Locodol is a simple story and that simplicity is carried through into the art style, plot and overall message. However, there are some places which cause either some critical thinking or moments where you are left feeling slightly awkward or disappointed. I’ll start off with why I like this show; it’s got heart to it. Nanako, Yukari and Yui are true friends and there isn’t any bitterness or in-fighting going on. It’s so simple and everyone is rooting for everyone else. Nanako is a timid girl with little ambition, Yukari is a confident girl with dreams yet no friends due to her wealth and Yui is a nervous girl who is very athletic and agile, perfect for the task of wearing the Uogokoro-kun costume. Each of them has a flaw and they all work together to boost each other’s confidence and pull off the event they are taking part in. That made me feel warm inside. I even appreciated that these girls were intelligent, genuine about their love for their town as well as its history [except for Nanako who is ashamed of her ignorance] and quite humble at the same time. I want these girls to succeed! It’s light and fluffy entertainment which is there to make you feel happy and not strain your brain for twenty minutes every week. When you strip away the window dressing of the locodol gimmick and see the scenes where the quartet are just going around town and being themselves with no trappings of ‘fame’ around them, it’s quite sweet and enjoyable. I like how the show manages to balance life and work somewhat evenly. Of course there is going to be idol-related plot points but it’s not relentlessly shoved down our throats; we get pauses to breathe and actually get to know the characters as people – thank you!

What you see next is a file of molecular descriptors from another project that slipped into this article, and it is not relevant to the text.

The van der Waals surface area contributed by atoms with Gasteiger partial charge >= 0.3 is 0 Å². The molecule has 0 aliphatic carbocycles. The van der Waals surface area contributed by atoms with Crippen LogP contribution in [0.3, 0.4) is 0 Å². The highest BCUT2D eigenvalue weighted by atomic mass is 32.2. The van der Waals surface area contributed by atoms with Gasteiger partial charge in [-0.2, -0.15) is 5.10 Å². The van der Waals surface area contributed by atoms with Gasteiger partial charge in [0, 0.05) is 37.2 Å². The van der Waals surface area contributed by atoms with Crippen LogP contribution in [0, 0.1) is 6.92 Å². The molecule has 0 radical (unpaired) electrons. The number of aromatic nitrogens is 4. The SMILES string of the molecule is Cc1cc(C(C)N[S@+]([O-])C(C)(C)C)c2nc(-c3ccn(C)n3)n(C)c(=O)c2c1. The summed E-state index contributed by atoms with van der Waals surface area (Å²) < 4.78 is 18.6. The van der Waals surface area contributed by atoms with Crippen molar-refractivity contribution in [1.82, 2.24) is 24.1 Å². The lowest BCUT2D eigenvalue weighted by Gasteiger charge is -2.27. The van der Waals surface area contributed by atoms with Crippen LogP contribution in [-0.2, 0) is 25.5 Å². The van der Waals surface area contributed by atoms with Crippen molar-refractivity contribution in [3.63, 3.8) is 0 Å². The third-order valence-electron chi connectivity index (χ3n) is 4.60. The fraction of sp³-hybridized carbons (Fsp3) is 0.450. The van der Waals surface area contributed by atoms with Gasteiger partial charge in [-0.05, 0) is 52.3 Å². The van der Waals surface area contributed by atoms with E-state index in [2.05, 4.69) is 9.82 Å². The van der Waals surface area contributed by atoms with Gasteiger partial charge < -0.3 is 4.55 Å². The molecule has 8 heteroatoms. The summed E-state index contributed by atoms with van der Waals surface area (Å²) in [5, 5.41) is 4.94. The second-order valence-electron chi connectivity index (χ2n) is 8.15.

Now for the reasons why I am not so sure about Locodol. I do like the main characters and their individual drives, but I feel like the show has several underlying tones which seems a little unsettling. Nanako’s uncle and their new manager Saori don’t seem to worry so much about the girls’ insecurities and seem keen to exploit their charm and sexualise them way above the level any of them are comfortable [not as much for Yui who is in a costume most of the time, but even her figure is highlighted by the animators whenever she takes the suit off!]. With Nanako’s uncle it’s quite obvious and you don’t feel as disturbed because of its predictability but still, it’s kind of worrying that he wants to see his niece in skimpy swimsuits and whatnot. You think he was bad though? Saori is much worse! In episode four, there’s a pervert on the loose stealing costumes of idols and Nanako is scared out of her wits. Saori then shows up and its alluded heavily she is the pervert pinching the clothes; then it’s pretty much stated she runs the Nagarekawa Girls’ fansite secretly taking pictures on her own camera as the production team does their thing. The blog itself is pretty sexualised with a lot of candid pictures. Saori even has a crush on Nanako and uses that crush as a motivator to be the girls’ manager. I find that to be creepy. This awkward feeling is tempered slightly because Saori is a good manager ultimately and helps the girls get work but the feeling remains and it spoils my enjoyment of the show. The other part which saddens me is that the level of ambition of the anime itself is low, much lower than the characters within. The narrative seems pretty stock to me and it doesn’t try to break ground or do something different, it’s something we’ve all seen before and would wish not to see again [or at least not so often.].


Am I turned off by Locodol because of its awkward perversions? Not quite. I try and look past it and look at the girls as people. They are nice people who look out for one another and are the kind of idols that we don’t see enough. They all have their charms and quirks plus they’re flawed in some way; but they come together to override the flaws and bolster each other through the hard times and ultimately come out on top when things look a little tough. The animation is pretty tame but it looks good enough to not be an eye-sore and allow one to focus on the story without being put-off by the animation quality; but it could be more ambitious, just like the show itself in the end. My summation? Try harder!

Locodol is available to stream on Crunchyroll.

RATING: CAUTION [The show has heart but it’s a bit of an underachiever. Plus the perverted undertones are off-putting.]